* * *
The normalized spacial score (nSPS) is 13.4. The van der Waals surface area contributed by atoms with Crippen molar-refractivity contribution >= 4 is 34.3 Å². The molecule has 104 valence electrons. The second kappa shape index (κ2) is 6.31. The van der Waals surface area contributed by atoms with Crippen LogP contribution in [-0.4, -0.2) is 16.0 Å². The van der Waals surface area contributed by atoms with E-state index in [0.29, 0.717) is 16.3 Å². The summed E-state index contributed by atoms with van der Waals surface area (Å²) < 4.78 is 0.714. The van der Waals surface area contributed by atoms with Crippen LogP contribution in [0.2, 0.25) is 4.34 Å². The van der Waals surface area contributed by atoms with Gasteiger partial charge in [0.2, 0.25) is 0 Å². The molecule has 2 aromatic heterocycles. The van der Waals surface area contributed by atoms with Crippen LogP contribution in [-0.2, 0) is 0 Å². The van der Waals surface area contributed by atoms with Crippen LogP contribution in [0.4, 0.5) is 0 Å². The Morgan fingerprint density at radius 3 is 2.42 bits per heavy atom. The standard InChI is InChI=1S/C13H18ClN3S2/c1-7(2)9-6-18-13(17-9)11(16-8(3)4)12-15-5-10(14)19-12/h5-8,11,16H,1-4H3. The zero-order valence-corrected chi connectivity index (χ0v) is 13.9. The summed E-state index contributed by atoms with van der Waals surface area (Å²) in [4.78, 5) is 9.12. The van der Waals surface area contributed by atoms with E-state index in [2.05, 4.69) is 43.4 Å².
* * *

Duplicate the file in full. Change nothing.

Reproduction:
The normalized spacial score (nSPS) is 13.4. The van der Waals surface area contributed by atoms with Crippen molar-refractivity contribution >= 4 is 34.3 Å². The molecule has 104 valence electrons. The second kappa shape index (κ2) is 6.31. The van der Waals surface area contributed by atoms with Crippen LogP contribution in [-0.4, -0.2) is 16.0 Å². The van der Waals surface area contributed by atoms with E-state index in [0.29, 0.717) is 16.3 Å². The summed E-state index contributed by atoms with van der Waals surface area (Å²) < 4.78 is 0.714. The van der Waals surface area contributed by atoms with Crippen LogP contribution in [0.2, 0.25) is 4.34 Å². The van der Waals surface area contributed by atoms with Gasteiger partial charge in [0.2, 0.25) is 0 Å². The molecule has 2 aromatic heterocycles. The van der Waals surface area contributed by atoms with Crippen LogP contribution in [-0.2, 0) is 0 Å². The van der Waals surface area contributed by atoms with Crippen LogP contribution in [0.4, 0.5) is 0 Å². The Morgan fingerprint density at radius 3 is 2.42 bits per heavy atom. The standard InChI is InChI=1S/C13H18ClN3S2/c1-7(2)9-6-18-13(17-9)11(16-8(3)4)12-15-5-10(14)19-12/h5-8,11,16H,1-4H3. The zero-order valence-corrected chi connectivity index (χ0v) is 13.9. The summed E-state index contributed by atoms with van der Waals surface area (Å²) in [4.78, 5) is 9.12. The van der Waals surface area contributed by atoms with E-state index in [2.05, 4.69) is 43.4 Å².